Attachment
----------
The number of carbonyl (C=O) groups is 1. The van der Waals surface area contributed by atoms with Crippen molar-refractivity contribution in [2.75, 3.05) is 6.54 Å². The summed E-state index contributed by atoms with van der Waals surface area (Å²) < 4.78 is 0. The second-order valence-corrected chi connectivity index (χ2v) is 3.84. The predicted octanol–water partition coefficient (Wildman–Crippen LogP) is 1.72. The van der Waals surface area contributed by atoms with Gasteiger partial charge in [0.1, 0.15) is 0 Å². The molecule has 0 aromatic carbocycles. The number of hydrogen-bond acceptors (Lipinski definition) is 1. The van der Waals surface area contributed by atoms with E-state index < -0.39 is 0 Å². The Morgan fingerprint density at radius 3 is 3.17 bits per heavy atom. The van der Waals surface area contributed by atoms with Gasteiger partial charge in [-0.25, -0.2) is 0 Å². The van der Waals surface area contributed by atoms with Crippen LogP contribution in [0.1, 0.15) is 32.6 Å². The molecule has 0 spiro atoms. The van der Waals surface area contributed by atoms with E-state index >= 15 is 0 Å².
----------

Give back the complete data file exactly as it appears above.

The number of carbonyl (C=O) groups is 1. The van der Waals surface area contributed by atoms with Crippen molar-refractivity contribution in [2.75, 3.05) is 6.54 Å². The summed E-state index contributed by atoms with van der Waals surface area (Å²) < 4.78 is 0. The second-order valence-corrected chi connectivity index (χ2v) is 3.84. The predicted octanol–water partition coefficient (Wildman–Crippen LogP) is 1.72. The van der Waals surface area contributed by atoms with Gasteiger partial charge in [0.1, 0.15) is 0 Å². The molecule has 0 aromatic carbocycles. The number of hydrogen-bond acceptors (Lipinski definition) is 1. The van der Waals surface area contributed by atoms with E-state index < -0.39 is 0 Å². The Morgan fingerprint density at radius 3 is 3.17 bits per heavy atom. The van der Waals surface area contributed by atoms with Gasteiger partial charge in [-0.25, -0.2) is 0 Å². The van der Waals surface area contributed by atoms with Crippen LogP contribution in [0.1, 0.15) is 32.6 Å². The molecule has 0 spiro atoms. The van der Waals surface area contributed by atoms with E-state index >= 15 is 0 Å².